New York will allow voters to request absentee ballots for the general election because of coronavirus under a new state law signed Thursday.
Lawmakers passed the bill last month, and voting rights groups have been calling on Gov. Andrew Cuomo to sign the legislation for weeks.
Voters were allowed to vote by absentee ballots in the June primary because of virus concerns. The Democratic-led Legislature passed a bill in late July to extend that option to November because of the pandemic and mailing delays that plagued the June primary.
New York typically only allows voters to request absentee ballots if they fall into one of several categories, including absence from one’s county on Election Day.
Voters in New York can start requesting absentee ballots immediately under another bill Cuomo signed.
Election officials are expecting of an even bigger flood of mail-in votes in November than the June primary, which delayed results for six weeks.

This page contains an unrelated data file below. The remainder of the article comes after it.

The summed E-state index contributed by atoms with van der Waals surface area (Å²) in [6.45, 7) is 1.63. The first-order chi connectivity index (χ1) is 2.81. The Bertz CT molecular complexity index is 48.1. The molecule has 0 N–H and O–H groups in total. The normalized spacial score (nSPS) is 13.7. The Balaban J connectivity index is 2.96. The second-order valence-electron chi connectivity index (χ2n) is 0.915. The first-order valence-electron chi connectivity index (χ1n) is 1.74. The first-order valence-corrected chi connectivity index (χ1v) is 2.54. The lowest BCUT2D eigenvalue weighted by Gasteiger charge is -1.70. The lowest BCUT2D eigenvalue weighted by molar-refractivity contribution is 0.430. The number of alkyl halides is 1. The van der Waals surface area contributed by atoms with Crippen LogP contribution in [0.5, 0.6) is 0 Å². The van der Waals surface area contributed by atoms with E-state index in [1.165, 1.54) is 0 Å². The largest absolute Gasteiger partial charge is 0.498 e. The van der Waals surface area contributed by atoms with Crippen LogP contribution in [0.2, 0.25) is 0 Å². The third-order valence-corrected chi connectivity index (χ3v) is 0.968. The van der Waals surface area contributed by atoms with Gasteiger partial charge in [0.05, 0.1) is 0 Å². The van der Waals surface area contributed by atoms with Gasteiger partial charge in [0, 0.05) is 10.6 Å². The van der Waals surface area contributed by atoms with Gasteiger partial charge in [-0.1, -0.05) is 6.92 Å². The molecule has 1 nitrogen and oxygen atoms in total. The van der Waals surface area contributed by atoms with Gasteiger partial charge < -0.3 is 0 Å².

Election officers worked through the pandemic to process 1.8 million requests for absentee ballots in a primary that saw nearly 40% of votes cast by absentee votes — a monumental sum in a state whose long-restrictive absentee voting system involves fewer than 1-in-10 voters in typical elections.
Other voting-related legislation, including a bill to pass an automatic electronic system of voter registration, is still under review, according to Cuomo’s office.
As of early Thursday afternoon, Cuomo had not signed a bill to notify voters of issues with their absentee ballots — such as the lack of signature — and allow voters to fix them. Some state election officials who are calling for additional funding and time to process ballots this November from lawmakers, along with patience from voters, have warned the measure will fuel more delays.
It’s unclear how the state and Postal Service will fix several issues with mail-in voting ahead of the November election.
Earlier this year, Cuomo announced the state would mail applications for absentee ballots with prepaid postage to all registered voters.
But the Postal Service failed to postmark some ballots sent with the prepaid postage in the June primary, even though it’s their policy to do so. The lack of a postmark led to election officials invalidating some voters’ ballots.
Meanwhile, an unknown number of voters didn’t receive their ballot until Election Day or after.